So let’s assume that these patches related to the so-called Triangulation Trojan malware, first reported by Kasperky in early June 2023, after the company discovered that iPhones belonging to some of its own employees had been actively infected with spyware:

What to do?

Again, we urge you to make sure your Apple devices have downloaded (and then installed!) these updates as soon as possible.

Although we always urge you to Correct early/correct oftenthe fixes for these upgrades aren’t just there to fill in theoretical holes.

Here, you close cybersecurity loopholes that attackers already know how to exploit.

Even though crooks have only used them so far in a limited number of successful intrusions against older iPhones

why stay behind when you can jump ahead?

And if protection against the Triangulation Trojan malware isn’t enough to convince you, remember that these updates also fix many theoretical attacks that Apple and other Good Guys have proactively found, including code execution holes at the kernel level, privilege escalation bugs, and data leakage flaws.

As always, see you at Settings > General > Software update to check if you have correctly received and installed this emergency patch, or to jump to the front of the queue and get it immediately if you haven’t.

(Note. On older Macs, check for updates using About This Mac > Software update instead.)

Also read this Article:

An Overview of Global Events in 2023

In 2023, the world witnessed a myriad of events that left a lasting impact on global affairs. From political developments and economic shifts to environmental challenges and breakthroughs in science and technology, the year was marked by significant changes and a sense of urgency for collective action. Here’s an overview of some of the latest world news in 2023.

Political Unrest and Diplomatic Strides:
In the political arena, several regions experienced unrest and geopolitical tensions. The ongoing conflict in the Middle East continued to dominate headlines, with efforts towards peace and stability remaining elusive. However, there were also moments of diplomatic breakthroughs as nations engaged in dialogues to ease tensions and work towards lasting solutions.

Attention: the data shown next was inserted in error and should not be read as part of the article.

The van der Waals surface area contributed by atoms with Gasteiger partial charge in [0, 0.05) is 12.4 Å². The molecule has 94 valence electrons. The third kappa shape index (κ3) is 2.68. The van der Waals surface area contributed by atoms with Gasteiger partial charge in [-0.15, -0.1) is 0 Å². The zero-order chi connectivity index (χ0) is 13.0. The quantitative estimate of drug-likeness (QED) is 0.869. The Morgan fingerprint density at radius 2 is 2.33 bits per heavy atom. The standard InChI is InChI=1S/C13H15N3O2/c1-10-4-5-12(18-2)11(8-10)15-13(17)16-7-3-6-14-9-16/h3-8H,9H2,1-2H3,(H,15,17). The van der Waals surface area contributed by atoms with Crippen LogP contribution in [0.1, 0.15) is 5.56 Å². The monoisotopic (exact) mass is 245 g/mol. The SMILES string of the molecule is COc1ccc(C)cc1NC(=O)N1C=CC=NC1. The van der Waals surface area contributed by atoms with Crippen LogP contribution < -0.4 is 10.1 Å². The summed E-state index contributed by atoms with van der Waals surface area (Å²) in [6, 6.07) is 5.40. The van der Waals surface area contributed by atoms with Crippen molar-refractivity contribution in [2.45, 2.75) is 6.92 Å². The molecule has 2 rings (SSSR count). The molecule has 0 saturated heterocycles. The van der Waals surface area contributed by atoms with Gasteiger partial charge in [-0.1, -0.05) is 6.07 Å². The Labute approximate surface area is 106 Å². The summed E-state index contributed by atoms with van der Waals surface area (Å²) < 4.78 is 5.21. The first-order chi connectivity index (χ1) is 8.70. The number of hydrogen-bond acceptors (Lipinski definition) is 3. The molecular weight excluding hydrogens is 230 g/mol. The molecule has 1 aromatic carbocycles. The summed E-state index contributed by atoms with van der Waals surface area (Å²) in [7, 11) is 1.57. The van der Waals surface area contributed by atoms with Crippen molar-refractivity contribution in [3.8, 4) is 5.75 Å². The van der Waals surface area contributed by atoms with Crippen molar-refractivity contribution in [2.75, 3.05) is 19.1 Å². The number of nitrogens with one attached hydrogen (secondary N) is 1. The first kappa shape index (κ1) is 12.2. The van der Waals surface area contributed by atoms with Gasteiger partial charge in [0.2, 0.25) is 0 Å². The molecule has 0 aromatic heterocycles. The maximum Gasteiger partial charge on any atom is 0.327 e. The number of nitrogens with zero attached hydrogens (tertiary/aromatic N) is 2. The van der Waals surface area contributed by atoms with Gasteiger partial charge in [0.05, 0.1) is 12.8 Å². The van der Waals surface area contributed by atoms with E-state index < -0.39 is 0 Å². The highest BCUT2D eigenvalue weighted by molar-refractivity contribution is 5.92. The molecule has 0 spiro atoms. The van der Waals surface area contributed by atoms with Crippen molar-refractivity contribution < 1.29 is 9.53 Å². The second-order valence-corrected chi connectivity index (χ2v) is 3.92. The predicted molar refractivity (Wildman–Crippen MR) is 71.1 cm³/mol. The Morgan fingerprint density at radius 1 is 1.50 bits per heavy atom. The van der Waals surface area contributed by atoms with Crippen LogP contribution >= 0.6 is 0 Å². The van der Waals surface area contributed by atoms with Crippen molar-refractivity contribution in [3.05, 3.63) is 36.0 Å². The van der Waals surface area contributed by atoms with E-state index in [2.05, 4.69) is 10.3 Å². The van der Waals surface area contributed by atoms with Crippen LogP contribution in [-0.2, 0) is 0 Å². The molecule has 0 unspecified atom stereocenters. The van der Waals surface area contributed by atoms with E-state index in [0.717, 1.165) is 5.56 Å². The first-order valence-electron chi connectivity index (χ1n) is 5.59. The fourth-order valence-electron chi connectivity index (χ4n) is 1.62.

Economic Transformations:
The global economy faced both challenges and opportunities. Trade disputes between major powers affected markets, while some countries grappled with debt crises. On the other hand, emerging economies showed resilience and promising growth, fueling optimism for a more balanced global economic landscape.

Technological Advancements:
Innovation surged forward in the tech industry, with breakthroughs in artificial intelligence, renewable energy, and space exploration. Quantum computing achieved milestones, promising radical transformations across industries. Renewable energy sources gained traction, with many countries setting ambitious goals to combat climate change.

Climate Crisis and Environmental Resilience:
As the climate crisis intensified, extreme weather events wreaked havoc in various parts of the world. Wildfires, hurricanes, and floods reminded humanity of the urgent need for climate action. In response, governments and communities across the globe doubled down on efforts to reduce carbon emissions, invest in sustainable infrastructure, and protect biodiversity.

Health and Pandemic Management:
Health remained a global priority as countries continued to combat the COVID-19 pandemic. With the emergence of new variants, vaccination efforts and public health measures remained crucial to curbing the spread of the virus. There were also significant advancements in medical research and technology, offering hope for better preparedness in handling future health crises.

Sports and Cultural Milestones:
Amidst the challenges, the world found moments of joy and unity through sports and culture. International sporting events brought together athletes from diverse backgrounds, promoting solidarity and camaraderie. Cultural exchanges and celebrations showcased the richness of human diversity and fostered mutual understanding.

In conclusion, the year 2023 was a dynamic period filled with significant events that shaped the course of history. From political unrest to technological advancements and environmental challenges, the world witnessed the complexities of the global landscape. While obstacles remained, there were also encouraging developments and collaborative efforts towards a more sustainable, peaceful, and prosperous future for all nations. As we move forward, the lessons learned from these events serve as a reminder of the importance of collective action and cooperation to address shared global challenges.